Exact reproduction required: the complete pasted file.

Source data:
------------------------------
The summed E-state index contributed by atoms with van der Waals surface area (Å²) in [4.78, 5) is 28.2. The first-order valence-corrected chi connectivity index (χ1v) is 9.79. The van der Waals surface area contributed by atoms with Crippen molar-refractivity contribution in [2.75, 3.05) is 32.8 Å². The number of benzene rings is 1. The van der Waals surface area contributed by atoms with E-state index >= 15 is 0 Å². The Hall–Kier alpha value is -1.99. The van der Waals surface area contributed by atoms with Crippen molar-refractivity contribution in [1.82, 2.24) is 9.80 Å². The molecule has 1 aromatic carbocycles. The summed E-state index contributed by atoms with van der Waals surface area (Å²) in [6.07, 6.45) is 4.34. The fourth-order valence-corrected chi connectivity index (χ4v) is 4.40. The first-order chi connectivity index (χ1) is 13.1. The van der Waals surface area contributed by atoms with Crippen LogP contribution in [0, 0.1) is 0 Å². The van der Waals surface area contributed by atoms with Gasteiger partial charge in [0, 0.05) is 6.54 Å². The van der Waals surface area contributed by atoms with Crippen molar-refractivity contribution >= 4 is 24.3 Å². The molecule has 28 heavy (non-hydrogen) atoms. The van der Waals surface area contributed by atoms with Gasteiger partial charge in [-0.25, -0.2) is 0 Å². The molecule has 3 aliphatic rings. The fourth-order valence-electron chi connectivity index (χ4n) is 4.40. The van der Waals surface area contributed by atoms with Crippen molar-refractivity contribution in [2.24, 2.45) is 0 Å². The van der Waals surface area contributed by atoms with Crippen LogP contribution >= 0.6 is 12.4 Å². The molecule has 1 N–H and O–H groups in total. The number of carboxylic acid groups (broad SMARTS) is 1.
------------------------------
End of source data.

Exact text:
The summed E-state index contributed by atoms with van der Waals surface area (Å²) in [4.78, 5) is 28.2. The first-order valence-corrected chi connectivity index (χ1v) is 9.79. The van der Waals surface area contributed by atoms with Crippen molar-refractivity contribution in [2.75, 3.05) is 32.8 Å². The number of benzene rings is 1. The van der Waals surface area contributed by atoms with E-state index >= 15 is 0 Å². The Hall–Kier alpha value is -1.99. The van der Waals surface area contributed by atoms with Crippen molar-refractivity contribution in [1.82, 2.24) is 9.80 Å². The molecule has 1 aromatic carbocycles. The summed E-state index contributed by atoms with van der Waals surface area (Å²) in [6.07, 6.45) is 4.34. The fourth-order valence-corrected chi connectivity index (χ4v) is 4.40. The first-order chi connectivity index (χ1) is 13.1. The van der Waals surface area contributed by atoms with Crippen LogP contribution in [0, 0.1) is 0 Å². The van der Waals surface area contributed by atoms with Gasteiger partial charge in [0, 0.05) is 6.54 Å². The van der Waals surface area contributed by atoms with Crippen molar-refractivity contribution >= 4 is 24.3 Å². The molecule has 28 heavy (non-hydrogen) atoms. The van der Waals surface area contributed by atoms with Gasteiger partial charge in [-0.25, -0.2) is 0 Å². The molecule has 3 aliphatic rings. The fourth-order valence-electron chi connectivity index (χ4n) is 4.40. The van der Waals surface area contributed by atoms with Crippen molar-refractivity contribution in [2.24, 2.45) is 0 Å². The van der Waals surface area contributed by atoms with Crippen LogP contribution >= 0.6 is 12.4 Å². The molecule has 1 N–H and O–H groups in total. The number of carboxylic acid groups (broad SMARTS) is 1.